Acquiring Digital Images

Digital images are obtained most commonly by one of three methods: scanning, use of a digital camera or, by obtaining an existing image file.  In all cases copyright rules apply. 
 
Creating your own digital images requires numerous crucial technical decisions. Poor decisions can result in digital files that are inadequate for their intended uses.  By anticipating the most demanding end-use before the image is digitized, it is possible to choose specifications that will result in satisfactory image quality without squandering resources such as time or network storage

Scanning

Scanning is quite complicated by the fact that there are many different types of scanners and associated software.  All have their own settings and user interface.  However regardless of scanner type or brand, there are several basic concepts to keep in mind that will make scanning easier. 

  • Use the right type of scanner - The selection of a scanner will have the greatest impact on quality of images. It is a challenge to select the right scanner as technology, pricing and scanner features changes nearly everyday. Which scanner is right for your project depends on numerous factors including overall project goals and the format, size, and condition of materials to be scanned, as well as available budget.
  • Optical resolution - The optical resolution of scanner should exceed the maximum resolution needed.  For example, a flatbed scanner with an optical resolution of 1200 ppi has sufficient optical resolution to scan an 8x10” print at 600 ppi, but insufficient optical resolution to scan a 2x2 slide at 4000 ppi.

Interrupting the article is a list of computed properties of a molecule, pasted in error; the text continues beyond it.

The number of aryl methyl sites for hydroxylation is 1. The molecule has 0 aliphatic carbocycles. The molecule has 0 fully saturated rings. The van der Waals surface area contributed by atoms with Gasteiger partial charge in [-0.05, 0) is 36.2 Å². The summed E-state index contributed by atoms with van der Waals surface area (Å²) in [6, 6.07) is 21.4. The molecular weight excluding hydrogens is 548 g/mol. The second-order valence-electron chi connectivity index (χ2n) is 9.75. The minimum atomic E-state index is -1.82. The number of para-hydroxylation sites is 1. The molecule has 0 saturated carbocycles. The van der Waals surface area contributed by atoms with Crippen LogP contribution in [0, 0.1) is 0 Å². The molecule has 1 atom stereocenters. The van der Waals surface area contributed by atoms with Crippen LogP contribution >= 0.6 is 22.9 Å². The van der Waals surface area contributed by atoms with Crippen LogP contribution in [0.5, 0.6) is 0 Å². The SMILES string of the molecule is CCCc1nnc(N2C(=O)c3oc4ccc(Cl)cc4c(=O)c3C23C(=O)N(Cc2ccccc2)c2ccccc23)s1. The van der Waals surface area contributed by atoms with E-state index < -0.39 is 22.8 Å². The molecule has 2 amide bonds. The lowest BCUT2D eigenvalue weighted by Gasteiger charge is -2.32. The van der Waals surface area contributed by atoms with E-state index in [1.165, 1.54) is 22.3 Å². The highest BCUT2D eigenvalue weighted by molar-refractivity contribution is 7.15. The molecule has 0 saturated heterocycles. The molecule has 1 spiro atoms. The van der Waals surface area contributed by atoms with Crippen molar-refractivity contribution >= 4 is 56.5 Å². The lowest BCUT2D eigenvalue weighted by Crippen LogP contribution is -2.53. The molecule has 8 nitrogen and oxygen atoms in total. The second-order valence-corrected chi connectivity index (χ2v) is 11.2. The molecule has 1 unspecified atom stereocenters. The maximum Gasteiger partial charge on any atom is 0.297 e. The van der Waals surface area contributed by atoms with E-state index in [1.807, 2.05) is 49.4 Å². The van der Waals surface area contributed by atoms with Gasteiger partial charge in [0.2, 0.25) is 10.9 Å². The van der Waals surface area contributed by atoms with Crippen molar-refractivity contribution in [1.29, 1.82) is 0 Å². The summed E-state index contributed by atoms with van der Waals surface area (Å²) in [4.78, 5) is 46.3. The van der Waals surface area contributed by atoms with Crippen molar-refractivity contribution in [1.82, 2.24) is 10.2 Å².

Most scanners are advertised with high resolution.  This is a little misleading in that often these higher resolutions are interpolated; they use a sophisticated guessing system.  Therefore, it is important that you know the true optical resolution of the equipment.

  •   Bit depth -The greater the bit depth, the more information about the source is captured by the array, resulting in a more accurate digital representation of the original. A bit depth of 8 can capture enough information to represent 256 colors or shades of grey. A bit depth of 24 (8 bit channel Red + 8 bit channel Green + 8 bit channel Blue = 24 bits) captures over 16 million colors or shades of grey. Since higher bit depths capture more information, they increase the overall file size of an image.
  • The best resolution to scan your images depends on how it will be used - on screen or in print
  • Digital image quality is dependent upon the source material scanned.  High resolution scanning will not improve the quality of a poor image.
  • Scan once.  If the image needs to be resized after the scan, it's always much better to resize to reduce the image size rather than to resize to increase the image size. If you aren't sure what your future intentions for the image might be, and won't be able to scan it again, then err on the large size. Resizing to a smaller size discards excess pixels. But resizing to a larger size must create new interpolated pixels which were not in the original scan. The results are not at all the same as scanning at the higher resolution.
  • Make color correction with a photo editing program such as Photoshop.  Do not make corrections using the scanner software.
  • Calculate the final image resolution.

There is a direct relationship between resolution and image dimensions.  If a digital image is to be outputted at a size four times greater than the original, then the capture resolution should be four times greater than the final output resolution.

To calculate capture resolution for known output:
Longest dimension of desired output (in inches) multiplied by desired output resolution (in pixels) divided by longest dimension (in inches) of original.

EXAMPLE:
To print an 8”x10” image at 300 dpi, scan the original (at 100%) as follows:

  • 8”x10” print at 300 ppi (10x300/10)
  • 1”x1.5” slide at 2000 ppi (10x300/1.5) 

To calculate capture resolution based on desired pixel dimension:
Longest dimension of desired output (in inches) multiplied by desired output resolution (in pixels) divided by longest dimension (in inches) of original.